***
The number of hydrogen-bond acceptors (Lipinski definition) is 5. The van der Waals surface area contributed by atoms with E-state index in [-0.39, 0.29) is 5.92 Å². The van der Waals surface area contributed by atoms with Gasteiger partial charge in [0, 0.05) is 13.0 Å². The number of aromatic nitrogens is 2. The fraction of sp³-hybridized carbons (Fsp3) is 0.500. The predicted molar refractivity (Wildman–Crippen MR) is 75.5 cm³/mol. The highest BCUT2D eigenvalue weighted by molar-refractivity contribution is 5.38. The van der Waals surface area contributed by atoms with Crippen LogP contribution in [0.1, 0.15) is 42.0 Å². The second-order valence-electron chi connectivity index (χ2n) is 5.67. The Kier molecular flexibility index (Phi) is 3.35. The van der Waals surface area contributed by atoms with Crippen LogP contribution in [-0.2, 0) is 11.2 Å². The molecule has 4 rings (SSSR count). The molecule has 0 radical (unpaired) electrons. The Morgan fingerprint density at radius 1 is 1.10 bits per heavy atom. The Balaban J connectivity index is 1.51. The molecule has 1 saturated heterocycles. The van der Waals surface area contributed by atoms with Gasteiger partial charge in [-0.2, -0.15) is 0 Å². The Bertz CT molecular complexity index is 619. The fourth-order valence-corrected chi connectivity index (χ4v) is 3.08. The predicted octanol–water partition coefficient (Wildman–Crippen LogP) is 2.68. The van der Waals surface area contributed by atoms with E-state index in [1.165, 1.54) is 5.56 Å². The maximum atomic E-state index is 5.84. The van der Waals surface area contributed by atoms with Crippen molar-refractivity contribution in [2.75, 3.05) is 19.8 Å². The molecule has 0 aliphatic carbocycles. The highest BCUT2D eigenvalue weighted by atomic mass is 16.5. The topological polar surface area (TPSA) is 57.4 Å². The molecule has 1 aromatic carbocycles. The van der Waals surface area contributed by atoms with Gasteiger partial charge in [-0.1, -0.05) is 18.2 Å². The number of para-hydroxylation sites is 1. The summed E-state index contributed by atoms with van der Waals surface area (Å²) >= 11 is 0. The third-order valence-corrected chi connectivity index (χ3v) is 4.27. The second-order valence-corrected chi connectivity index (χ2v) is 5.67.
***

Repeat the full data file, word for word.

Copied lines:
The number of hydrogen-bond acceptors (Lipinski definition) is 5. The van der Waals surface area contributed by atoms with E-state index in [-0.39, 0.29) is 5.92 Å². The van der Waals surface area contributed by atoms with Gasteiger partial charge in [0, 0.05) is 13.0 Å². The number of aromatic nitrogens is 2. The fraction of sp³-hybridized carbons (Fsp3) is 0.500. The predicted molar refractivity (Wildman–Crippen MR) is 75.5 cm³/mol. The highest BCUT2D eigenvalue weighted by molar-refractivity contribution is 5.38. The van der Waals surface area contributed by atoms with Crippen LogP contribution in [0.1, 0.15) is 42.0 Å². The second-order valence-electron chi connectivity index (χ2n) is 5.67. The Kier molecular flexibility index (Phi) is 3.35. The van der Waals surface area contributed by atoms with Crippen LogP contribution in [-0.2, 0) is 11.2 Å². The molecule has 4 rings (SSSR count). The molecule has 0 radical (unpaired) electrons. The Morgan fingerprint density at radius 1 is 1.10 bits per heavy atom. The Balaban J connectivity index is 1.51. The molecule has 1 saturated heterocycles. The van der Waals surface area contributed by atoms with Gasteiger partial charge in [-0.2, -0.15) is 0 Å². The Bertz CT molecular complexity index is 619. The fourth-order valence-corrected chi connectivity index (χ4v) is 3.08. The predicted octanol–water partition coefficient (Wildman–Crippen LogP) is 2.68. The van der Waals surface area contributed by atoms with E-state index in [1.165, 1.54) is 5.56 Å². The maximum atomic E-state index is 5.84. The van der Waals surface area contributed by atoms with Crippen molar-refractivity contribution in [2.75, 3.05) is 19.8 Å². The molecule has 0 aliphatic carbocycles. The highest BCUT2D eigenvalue weighted by atomic mass is 16.5. The topological polar surface area (TPSA) is 57.4 Å². The molecule has 1 aromatic carbocycles. The van der Waals surface area contributed by atoms with Gasteiger partial charge in [-0.1, -0.05) is 18.2 Å². The number of para-hydroxylation sites is 1. The summed E-state index contributed by atoms with van der Waals surface area (Å²) >= 11 is 0. The third-order valence-corrected chi connectivity index (χ3v) is 4.27. The second-order valence-corrected chi connectivity index (χ2v) is 5.67.